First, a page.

Amherstburg approves seed funding for plan to plant nearly 8,000 trees over the next five years

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The Amherstburg council on Monday approved spending $ 6,000 remaining in its tree-planting budget on a proposal by powerful new community group Thrive Amherstburg to plant nearly 8,000 trees over the next five years.


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“What I like about tonight (the proposal)”, Coun. Don McArthur told the group, “It’s so simple. You have set smart and measurable goals. The simplest thing we can do is plant trees. “

The proposal, in Thrive’s new “white paper” on climate change, begins with an $ 18,200 pilot project to plant 200 trees next year. If successful, the group proposes doubling the number every year for four years, culminating with 4,000 trees in 2026.

The $ 6,000 is needed now to reserve the trees for next year.

Trees capture carbon, produce oxygen, cool our communities and provide habitat for wildlife, Lisa Porter, a professor at the University of Windsor and a Thrive member, told the council.

Essex County’s forest cover – just 5.7 percent according to the white paper, the lowest in southwestern Ontario – is “shocking,” he said.


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The Essex Region Conservation Authority offers a subsidized tree program for land larger than one acre. But there are no incentives for landowners with less than an acre or who want to plant just one or two trees on their urban properties.

Thrive proposes to work with the city to offer free trees to residents. Nine species of local origin are proposed. Half would come with 20 gallon bags of water.

Residents would receive information on the species, instructions on how to plant and care for them, and a contact number for questions and assistance.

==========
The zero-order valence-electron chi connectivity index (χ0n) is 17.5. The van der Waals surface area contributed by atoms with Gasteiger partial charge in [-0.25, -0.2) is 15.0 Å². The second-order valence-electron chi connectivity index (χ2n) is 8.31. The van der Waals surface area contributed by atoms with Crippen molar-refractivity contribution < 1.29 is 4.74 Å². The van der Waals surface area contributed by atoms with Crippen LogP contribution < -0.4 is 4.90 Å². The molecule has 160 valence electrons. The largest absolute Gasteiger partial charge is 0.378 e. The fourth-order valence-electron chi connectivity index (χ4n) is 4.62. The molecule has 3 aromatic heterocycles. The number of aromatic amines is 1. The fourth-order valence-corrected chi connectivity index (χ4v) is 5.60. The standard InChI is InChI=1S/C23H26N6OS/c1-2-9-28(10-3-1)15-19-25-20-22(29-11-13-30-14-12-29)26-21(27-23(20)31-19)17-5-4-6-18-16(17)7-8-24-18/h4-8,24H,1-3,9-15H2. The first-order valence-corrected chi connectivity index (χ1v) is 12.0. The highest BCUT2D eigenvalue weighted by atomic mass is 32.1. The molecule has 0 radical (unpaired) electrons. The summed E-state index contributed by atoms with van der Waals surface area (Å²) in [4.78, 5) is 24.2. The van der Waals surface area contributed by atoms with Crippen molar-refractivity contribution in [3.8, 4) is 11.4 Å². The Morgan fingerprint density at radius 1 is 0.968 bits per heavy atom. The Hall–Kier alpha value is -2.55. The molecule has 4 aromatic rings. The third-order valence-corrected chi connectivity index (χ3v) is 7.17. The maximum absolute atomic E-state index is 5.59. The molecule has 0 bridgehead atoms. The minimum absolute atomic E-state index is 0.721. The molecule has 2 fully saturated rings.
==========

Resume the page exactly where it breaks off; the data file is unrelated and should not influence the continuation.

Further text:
The city would hire four young people for three weekends in April and May to launch the project on Earth Day by planting trees for the elderly and directing tree collection by other residents.


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Two of the youths would also work part-time between March and August to help publicize the project, distribute sign-in sheets to residents, recruit youth volunteers, monitor the trees, and even help Porter and Professor Cameron Proctor write a report for advice on results. of the project.

Data will be collected on everything from tree growth to the number of residents participating, their satisfaction with the project, and the impact on climate change awareness and the value of trees.

Porter and Proctor would present the report to the council in October. It would be used to inform the second year of the project, when 500 trees would be planted.

That goal would grow to 1,000 trees in 2024, 2,000 in 2025, and 4,000 in 2026.


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“It is time for Amherstburg to act on its 2019 climate emergency declaration and its recent approval of the Essex Region Power Plan,” the document states.

“Increasing forest cover is one of the most effective things we can do to combat climate change,” he says.

The 13-page document, from Porter, Proctor, law professor Jasminka Kalajdzic, former Maple Leafs Sports and Entertainment president Richard Peddie, and Essex County Country Naturalists Club president Karen Alexander, among others, quotes the increasing impact of climate change, including storms and floods. and extreme heat in Essex County.

“Even small communities like Amherstburg must step up and address the climate crisis,” he says.

“If Amherstburg executes this idea, it will gain recognition as a small community that took creative steps to address the climate crisis,” the document states. “This concept can become a best practice for other small communities to follow.”

The group calls its white paper the first phase of its climate action plan for the city. He says he will present more white papers on the climate crisis over the next 12 months “because Amherstburg should no longer be on the sidelines.”

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